office2011

Do I Need Microsoft Office for Mac?

office2011When most people think about what they need a computer for, the answers are primarily email, Internet, and maybe some word processing of some kind. The majority of consumers aren’t sure what they’ll need. Obviously a Mac can do all of the things you want to do, it’s just a question of how. If you think there’s a possibility you might need to create or edit some documents, be it for work or personal, there are some questions you need to answer for yourself before deciding on your two main choices: Microsoft Office for Mac, or Apple’s iWork suite.

Clearly the first and biggest deciding factor on everyone’s mind is price. Microsoft Office for Mac Business edition retails for $219.99, and the Home and Student Edition retails for $139.99. They also offer a subscription based service called Office 365 for as little as $69.99 per year that gives you access to all Microsoft Office apps plus other features for as long as you subscribe, as well as the option to use version of the software on the iPad. See a comparison of the versions available for more information.

Apple’s iWork suite consists of Pages, Keynote and Numbers and is included free with all new Macs and older Macs that upgraded to OS X 10.8 Mountain Lion or OS X 10.9 Mavericks. They are also available for the iPad and integrate seamlessly with iCloud.

But which one do you need? Answering that question has to do with what you need, so let’s break down the differences. Microsoft Office has two main versions that apply to most people. The Business Edition is required if you plan to use it for commercial purposes and/or require Microsoft Exchange support. If you have no idea what that means, you probably only need the Home and Student Edition. The Home and Student edition allows installation on up to three personal computers, meaning if you have other family members who may want it, one price is all you pay for use on up to three Macs. Both versions include Word, Excel, and PowerPoint, while the Business version includes Outlook . Another key difference is that the Home and Business version is not upgradable.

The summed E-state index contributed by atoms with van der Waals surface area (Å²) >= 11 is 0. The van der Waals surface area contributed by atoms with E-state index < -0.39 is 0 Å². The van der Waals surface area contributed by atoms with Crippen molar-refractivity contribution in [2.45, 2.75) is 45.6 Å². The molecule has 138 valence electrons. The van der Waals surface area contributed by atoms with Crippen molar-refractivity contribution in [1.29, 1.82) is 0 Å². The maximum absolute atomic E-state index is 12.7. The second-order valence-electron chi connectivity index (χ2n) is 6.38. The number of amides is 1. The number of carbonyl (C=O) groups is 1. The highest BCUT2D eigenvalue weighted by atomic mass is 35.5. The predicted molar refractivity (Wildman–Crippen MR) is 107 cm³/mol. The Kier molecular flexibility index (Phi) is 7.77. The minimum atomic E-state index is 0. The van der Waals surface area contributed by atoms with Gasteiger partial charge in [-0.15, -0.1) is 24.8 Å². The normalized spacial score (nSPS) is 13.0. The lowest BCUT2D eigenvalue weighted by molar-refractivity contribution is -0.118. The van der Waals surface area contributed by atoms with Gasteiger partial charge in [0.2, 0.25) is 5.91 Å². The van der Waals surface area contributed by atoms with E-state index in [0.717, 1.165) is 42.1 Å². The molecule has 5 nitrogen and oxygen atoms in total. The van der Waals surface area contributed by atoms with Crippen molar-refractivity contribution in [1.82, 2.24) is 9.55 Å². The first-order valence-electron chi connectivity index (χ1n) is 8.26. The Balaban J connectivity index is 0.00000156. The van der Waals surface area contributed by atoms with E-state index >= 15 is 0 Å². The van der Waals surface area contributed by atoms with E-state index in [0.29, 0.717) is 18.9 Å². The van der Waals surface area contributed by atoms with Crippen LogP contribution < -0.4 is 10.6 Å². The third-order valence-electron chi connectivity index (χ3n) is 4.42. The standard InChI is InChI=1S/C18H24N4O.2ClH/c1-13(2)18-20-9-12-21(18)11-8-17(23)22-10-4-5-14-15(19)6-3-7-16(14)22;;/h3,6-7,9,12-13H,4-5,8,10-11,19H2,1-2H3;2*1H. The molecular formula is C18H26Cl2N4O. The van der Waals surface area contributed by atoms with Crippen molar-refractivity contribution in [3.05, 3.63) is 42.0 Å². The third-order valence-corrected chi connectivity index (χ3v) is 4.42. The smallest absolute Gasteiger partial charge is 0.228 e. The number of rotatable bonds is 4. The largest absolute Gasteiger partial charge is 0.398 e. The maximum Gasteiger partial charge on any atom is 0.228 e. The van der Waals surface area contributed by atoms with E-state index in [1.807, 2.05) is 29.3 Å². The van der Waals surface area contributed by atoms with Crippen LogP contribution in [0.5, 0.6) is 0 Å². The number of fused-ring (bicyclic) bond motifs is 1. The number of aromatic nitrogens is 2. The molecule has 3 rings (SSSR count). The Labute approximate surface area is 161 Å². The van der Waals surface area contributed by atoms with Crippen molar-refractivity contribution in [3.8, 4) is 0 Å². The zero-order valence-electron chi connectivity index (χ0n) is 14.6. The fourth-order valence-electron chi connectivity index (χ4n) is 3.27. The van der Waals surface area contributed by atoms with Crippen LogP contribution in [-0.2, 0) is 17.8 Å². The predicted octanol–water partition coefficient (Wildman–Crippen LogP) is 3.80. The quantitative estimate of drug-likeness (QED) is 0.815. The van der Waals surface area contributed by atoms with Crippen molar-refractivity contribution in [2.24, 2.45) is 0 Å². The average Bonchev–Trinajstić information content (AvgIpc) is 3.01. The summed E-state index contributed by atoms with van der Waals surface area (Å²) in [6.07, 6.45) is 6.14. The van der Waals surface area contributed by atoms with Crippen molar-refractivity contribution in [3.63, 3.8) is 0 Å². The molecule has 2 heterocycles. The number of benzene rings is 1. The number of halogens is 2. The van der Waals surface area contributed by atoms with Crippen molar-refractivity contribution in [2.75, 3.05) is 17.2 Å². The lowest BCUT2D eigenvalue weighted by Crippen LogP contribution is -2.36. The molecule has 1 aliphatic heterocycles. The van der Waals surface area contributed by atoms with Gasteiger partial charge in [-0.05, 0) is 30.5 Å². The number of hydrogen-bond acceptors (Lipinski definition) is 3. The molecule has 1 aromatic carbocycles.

For those not familiar with it, iWork includes Pages, Keynote, and Numbers. Pages is for word processing and is similar to Word. Keynote is a presentation program like PowerPoint, and Numbers is a spreadsheet application similar to Excel. That is the simplified answer. In true Apple fashion, each is easy to use, has powerful features, and integrates with other Apple applications and your documents seamlessly.

The main issues you will run into are compatibility. One of the major misconceptions people have when hearing the word “compatible” are thinking of it only as being between Microsoft and Apple. Compatibility is just as important between versions as it is between operating systems. Someone can email you a Word document made on a Windows computer with Office 2010 and if you have Office 2003 on Windows you may still have difficulty opening the file. Compatibility between Windows and Mac versions is not an issue, as both Microsoft Office for Mac and Apple’s iWork are capable of working with Office files created on a Windows PC. In fact, Apple’s iWork seems to have fewer difficulties working with Office documents than even Office itself does. Apple also incorporated into iWork a feature that allows you to create a document in Pages, for example, and export it as Word document. What this all means is that if someone emails you a Word document, you can open it with Pages, edit it, save it as a Word document, and send it back to them with full confidence they can open it.

Where you will run into problems, just as with a newer and older version on the same computer, is in the different features offered. Pages, for example, has templates, graphics, and other enhancements that will not work in Word, just as Keynote has slide templates and effects that are not available in PowerPoint. For basics, each application will work fine, but when adding effects and style you may run into compatibility issues. Simply being aware of this can often eliminate any problems before they start, and both Office an iWork will let you know about potential issues, allowing you to make just the changes you need to resolve the issues and finish working.

What does it all mean? Well, for quite some time Microsoft Office was the only show in town, and that reputation continues today. Many are unaware that iWork even exists. You can try both to determine what you will actually need. For the vast majority of people, those who do minimal document work or presentations, who don’t need advanced features like Excel macros, the answer should become clear.

Bottom line: Apple’s suite of Pages, Keynote and Numbers is the best choice for most people. It is free and in many cases does more, is easier to use, allows you to work with files created in Microsoft Office, and creates beautiful documents, presentations, and spreadsheets. In each category, documents, spreadsheets, and presentations, it far outshines Office for quality and ease of use. For the majority of everyday users, there really is no need for Microsoft Office, not when you can pay nothing and get more with Apple’s iWork suite.

 

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